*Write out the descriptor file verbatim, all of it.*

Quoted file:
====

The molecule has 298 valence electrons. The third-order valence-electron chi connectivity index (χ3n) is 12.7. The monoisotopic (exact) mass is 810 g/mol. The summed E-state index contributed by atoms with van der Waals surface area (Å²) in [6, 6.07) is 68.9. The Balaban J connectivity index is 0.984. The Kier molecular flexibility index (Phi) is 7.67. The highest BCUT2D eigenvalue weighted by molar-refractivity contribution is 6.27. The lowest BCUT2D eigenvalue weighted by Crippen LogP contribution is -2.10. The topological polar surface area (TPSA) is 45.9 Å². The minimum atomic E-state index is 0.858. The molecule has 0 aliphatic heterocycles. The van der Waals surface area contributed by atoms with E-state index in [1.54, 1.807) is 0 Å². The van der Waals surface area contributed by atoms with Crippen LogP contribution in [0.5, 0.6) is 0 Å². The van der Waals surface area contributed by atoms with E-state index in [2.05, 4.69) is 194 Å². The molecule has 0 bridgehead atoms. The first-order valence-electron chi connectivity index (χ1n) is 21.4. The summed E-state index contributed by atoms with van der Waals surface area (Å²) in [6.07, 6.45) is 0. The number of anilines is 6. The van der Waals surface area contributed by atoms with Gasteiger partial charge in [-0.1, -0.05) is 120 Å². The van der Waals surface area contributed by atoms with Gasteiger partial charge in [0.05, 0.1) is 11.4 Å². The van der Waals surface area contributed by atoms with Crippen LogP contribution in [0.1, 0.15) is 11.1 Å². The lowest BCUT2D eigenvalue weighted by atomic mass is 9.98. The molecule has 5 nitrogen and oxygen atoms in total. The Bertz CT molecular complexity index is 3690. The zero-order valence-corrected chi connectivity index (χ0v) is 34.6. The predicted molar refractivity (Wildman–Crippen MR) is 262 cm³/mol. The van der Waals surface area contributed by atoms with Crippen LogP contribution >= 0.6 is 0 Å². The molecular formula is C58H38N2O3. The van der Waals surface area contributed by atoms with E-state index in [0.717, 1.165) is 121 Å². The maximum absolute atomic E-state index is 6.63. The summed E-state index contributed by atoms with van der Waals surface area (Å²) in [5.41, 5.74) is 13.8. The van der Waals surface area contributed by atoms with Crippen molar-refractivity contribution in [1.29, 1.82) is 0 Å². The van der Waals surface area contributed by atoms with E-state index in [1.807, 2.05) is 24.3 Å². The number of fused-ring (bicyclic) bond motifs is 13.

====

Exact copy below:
The molecule has 298 valence electrons. The third-order valence-electron chi connectivity index (χ3n) is 12.7. The monoisotopic (exact) mass is 810 g/mol. The summed E-state index contributed by atoms with van der Waals surface area (Å²) in [6, 6.07) is 68.9. The Balaban J connectivity index is 0.984. The Kier molecular flexibility index (Phi) is 7.67. The highest BCUT2D eigenvalue weighted by molar-refractivity contribution is 6.27. The lowest BCUT2D eigenvalue weighted by Crippen LogP contribution is -2.10. The topological polar surface area (TPSA) is 45.9 Å². The minimum atomic E-state index is 0.858. The molecule has 0 aliphatic heterocycles. The van der Waals surface area contributed by atoms with E-state index in [1.54, 1.807) is 0 Å². The van der Waals surface area contributed by atoms with Crippen LogP contribution in [0.5, 0.6) is 0 Å². The van der Waals surface area contributed by atoms with E-state index in [2.05, 4.69) is 194 Å². The molecule has 0 bridgehead atoms. The first-order valence-electron chi connectivity index (χ1n) is 21.4. The summed E-state index contributed by atoms with van der Waals surface area (Å²) in [6.07, 6.45) is 0. The number of anilines is 6. The van der Waals surface area contributed by atoms with Gasteiger partial charge in [-0.1, -0.05) is 120 Å². The van der Waals surface area contributed by atoms with Gasteiger partial charge in [0.05, 0.1) is 11.4 Å². The van der Waals surface area contributed by atoms with Crippen LogP contribution in [0.1, 0.15) is 11.1 Å². The lowest BCUT2D eigenvalue weighted by atomic mass is 9.98. The molecule has 5 nitrogen and oxygen atoms in total. The Bertz CT molecular complexity index is 3690. The zero-order valence-corrected chi connectivity index (χ0v) is 34.6. The predicted molar refractivity (Wildman–Crippen MR) is 262 cm³/mol. The van der Waals surface area contributed by atoms with Crippen LogP contribution >= 0.6 is 0 Å². The molecular formula is C58H38N2O3. The van der Waals surface area contributed by atoms with E-state index in [0.717, 1.165) is 121 Å². The maximum absolute atomic E-state index is 6.63. The summed E-state index contributed by atoms with van der Waals surface area (Å²) in [5.41, 5.74) is 13.8. The van der Waals surface area contributed by atoms with Crippen molar-refractivity contribution in [1.29, 1.82) is 0 Å². The van der Waals surface area contributed by atoms with E-state index in [1.807, 2.05) is 24.3 Å². The number of fused-ring (bicyclic) bond motifs is 13.